TimberNook is our weekly outdoor educational experience that all our learners attend on Fridays. This experience allows each learner to not only ground and connect...Read More
October 10, 2014
I wrote, “Hi, my name is Laura” across the front of my race shirt with a sharpie. It was my first marathon and I was taking all the advice I could get.
The advice was simple: People will cheer you by name and you’ll feel fueled by their energy just when you need it most.
I’ll never forget rounding mile 16 and hearing a stranger yell, “GO Laura! You can do it!” She even looked me right in the eye. Every mile after that someone called my name and cheered me on.
These strangers – my angel cheerleaders – lifted me up and even today bring tears of gratitude as I remember them.
Since then, I’ve wished everyone had a cheerleader.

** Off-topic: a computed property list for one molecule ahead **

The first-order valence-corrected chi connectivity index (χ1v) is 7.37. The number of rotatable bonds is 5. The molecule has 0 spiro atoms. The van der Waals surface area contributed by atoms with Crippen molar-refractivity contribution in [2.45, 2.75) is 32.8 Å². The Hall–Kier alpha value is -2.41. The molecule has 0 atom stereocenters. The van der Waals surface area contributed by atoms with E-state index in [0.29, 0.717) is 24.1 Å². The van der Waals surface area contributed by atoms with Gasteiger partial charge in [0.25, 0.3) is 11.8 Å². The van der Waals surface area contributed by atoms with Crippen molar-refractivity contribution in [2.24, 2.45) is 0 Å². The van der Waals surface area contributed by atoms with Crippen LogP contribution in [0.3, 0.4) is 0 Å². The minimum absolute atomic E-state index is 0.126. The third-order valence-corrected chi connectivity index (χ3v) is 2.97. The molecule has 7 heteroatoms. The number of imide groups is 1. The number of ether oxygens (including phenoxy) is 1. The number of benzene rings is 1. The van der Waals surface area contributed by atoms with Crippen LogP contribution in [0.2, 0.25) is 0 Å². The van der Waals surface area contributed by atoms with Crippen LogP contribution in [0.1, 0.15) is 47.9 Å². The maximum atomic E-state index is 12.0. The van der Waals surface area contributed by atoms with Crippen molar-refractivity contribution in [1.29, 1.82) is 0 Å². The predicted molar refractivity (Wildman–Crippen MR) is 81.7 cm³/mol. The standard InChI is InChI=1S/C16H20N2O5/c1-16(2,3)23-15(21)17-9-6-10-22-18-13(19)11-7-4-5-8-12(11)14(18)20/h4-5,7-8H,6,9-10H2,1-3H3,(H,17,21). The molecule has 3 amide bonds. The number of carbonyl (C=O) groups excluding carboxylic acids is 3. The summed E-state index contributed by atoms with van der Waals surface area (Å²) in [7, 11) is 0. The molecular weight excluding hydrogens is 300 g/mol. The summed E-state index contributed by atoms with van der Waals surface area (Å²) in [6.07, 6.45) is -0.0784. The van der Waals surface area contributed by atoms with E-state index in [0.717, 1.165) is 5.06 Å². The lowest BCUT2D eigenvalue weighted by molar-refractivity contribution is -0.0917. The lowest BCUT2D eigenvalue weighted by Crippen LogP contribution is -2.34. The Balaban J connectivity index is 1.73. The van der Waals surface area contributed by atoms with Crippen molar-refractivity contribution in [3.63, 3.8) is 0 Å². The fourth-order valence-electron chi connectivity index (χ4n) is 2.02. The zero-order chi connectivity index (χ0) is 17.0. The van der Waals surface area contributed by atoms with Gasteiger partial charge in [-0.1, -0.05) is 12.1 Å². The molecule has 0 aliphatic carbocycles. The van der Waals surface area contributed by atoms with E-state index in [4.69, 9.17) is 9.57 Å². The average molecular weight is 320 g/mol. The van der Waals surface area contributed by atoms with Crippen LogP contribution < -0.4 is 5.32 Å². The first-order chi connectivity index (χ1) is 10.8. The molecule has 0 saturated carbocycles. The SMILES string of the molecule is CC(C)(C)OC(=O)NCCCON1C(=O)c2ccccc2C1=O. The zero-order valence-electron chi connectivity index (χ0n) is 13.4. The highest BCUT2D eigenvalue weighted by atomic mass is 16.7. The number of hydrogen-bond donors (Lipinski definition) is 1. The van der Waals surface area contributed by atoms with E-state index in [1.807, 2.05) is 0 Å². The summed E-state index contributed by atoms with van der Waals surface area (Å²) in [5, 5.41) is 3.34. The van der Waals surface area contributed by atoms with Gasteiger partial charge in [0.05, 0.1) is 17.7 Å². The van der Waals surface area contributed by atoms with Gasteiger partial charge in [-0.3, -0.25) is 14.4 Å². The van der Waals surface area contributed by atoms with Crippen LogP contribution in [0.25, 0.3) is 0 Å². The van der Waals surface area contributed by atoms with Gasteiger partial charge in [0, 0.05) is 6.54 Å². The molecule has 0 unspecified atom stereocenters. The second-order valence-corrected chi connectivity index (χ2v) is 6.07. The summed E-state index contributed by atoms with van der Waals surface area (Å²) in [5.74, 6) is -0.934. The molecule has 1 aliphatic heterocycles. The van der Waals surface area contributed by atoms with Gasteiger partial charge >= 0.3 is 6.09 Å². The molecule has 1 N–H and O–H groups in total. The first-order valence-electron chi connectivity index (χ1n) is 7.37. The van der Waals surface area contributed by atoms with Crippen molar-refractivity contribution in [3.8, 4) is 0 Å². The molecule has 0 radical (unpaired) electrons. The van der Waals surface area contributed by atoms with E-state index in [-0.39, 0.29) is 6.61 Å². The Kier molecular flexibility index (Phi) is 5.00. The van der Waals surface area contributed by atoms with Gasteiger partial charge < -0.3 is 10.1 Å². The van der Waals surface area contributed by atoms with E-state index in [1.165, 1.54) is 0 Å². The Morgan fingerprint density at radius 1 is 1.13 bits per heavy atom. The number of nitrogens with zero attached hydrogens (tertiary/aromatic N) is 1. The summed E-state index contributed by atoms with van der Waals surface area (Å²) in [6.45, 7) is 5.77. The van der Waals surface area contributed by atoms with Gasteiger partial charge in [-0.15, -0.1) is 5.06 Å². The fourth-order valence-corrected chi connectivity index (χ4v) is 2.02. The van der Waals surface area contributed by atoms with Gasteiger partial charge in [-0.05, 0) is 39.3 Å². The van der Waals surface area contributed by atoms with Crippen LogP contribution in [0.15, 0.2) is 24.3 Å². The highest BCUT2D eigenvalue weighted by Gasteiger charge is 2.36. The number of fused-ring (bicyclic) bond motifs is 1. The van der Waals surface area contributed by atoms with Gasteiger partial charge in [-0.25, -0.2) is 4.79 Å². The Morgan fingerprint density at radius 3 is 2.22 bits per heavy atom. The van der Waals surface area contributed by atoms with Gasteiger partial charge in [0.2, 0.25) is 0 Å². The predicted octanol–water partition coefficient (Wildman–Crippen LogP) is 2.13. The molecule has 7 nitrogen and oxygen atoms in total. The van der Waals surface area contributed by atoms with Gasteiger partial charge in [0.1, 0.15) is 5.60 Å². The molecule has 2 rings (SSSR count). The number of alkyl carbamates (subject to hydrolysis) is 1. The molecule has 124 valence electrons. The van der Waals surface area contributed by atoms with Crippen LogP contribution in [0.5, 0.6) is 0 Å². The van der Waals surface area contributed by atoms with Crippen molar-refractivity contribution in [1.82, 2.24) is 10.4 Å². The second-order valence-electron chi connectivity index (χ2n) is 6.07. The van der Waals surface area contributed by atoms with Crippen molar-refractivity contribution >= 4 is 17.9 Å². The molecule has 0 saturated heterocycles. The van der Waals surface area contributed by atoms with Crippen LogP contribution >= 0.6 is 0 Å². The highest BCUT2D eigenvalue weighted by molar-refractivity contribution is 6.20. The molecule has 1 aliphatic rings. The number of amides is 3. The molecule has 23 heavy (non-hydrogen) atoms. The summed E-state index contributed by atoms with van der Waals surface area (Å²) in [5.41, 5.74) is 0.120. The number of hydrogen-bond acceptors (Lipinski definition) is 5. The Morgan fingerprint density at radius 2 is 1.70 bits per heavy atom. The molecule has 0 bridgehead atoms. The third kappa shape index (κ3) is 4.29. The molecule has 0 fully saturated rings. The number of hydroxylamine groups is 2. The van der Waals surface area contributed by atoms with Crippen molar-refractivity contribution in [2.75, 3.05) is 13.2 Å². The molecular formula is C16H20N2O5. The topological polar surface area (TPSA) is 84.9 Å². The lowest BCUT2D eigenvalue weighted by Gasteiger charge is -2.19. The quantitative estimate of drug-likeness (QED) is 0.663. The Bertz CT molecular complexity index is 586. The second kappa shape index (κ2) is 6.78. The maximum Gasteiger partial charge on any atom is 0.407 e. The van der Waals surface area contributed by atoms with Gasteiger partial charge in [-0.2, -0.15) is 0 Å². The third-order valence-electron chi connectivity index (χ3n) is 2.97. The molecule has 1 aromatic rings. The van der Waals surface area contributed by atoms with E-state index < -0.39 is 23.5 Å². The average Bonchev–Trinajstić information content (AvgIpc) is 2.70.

Imagine if a child – when right when finishing a Khan skill seemed impossible –heard from over her shoulder, “You can do it! Don’t give up!”
Or at the moment she is afraid to choose the challenging book over the comfortable one hears from the sidelines of the bookshelves, “You can read the tough one! I know you! Go for it!”
Or just before stepping up to give a speech with shaking knees she hears a whisper from a friend, “You’ve got this! You’ve done the hard work! I’m with you.”
Even if a cheer takes the form of a knowing wink and two thumbs up, wouldn’t it be wonderful in those moments?
As our Eagles hunker down to tackle their Learning Badges, they may not see high kicks and pom pons, but I believe we do have a cheering squad lurking in the corners of our community. We just don’t recognized it in those terms.
It takes one knowing person at the right time to say, “You are one of the special ones.” “I know you can do this.” “I trust you to work it out.” “You’ve got this.”
These words can come from a friend, a peer, an Eagle buddy, a parent, a mentor, a guide. It is the authentic human connection that counts: I see you. I know you. I care.
These simple things do matter when the road looks brutally long and you want to give up.
But then you don’t.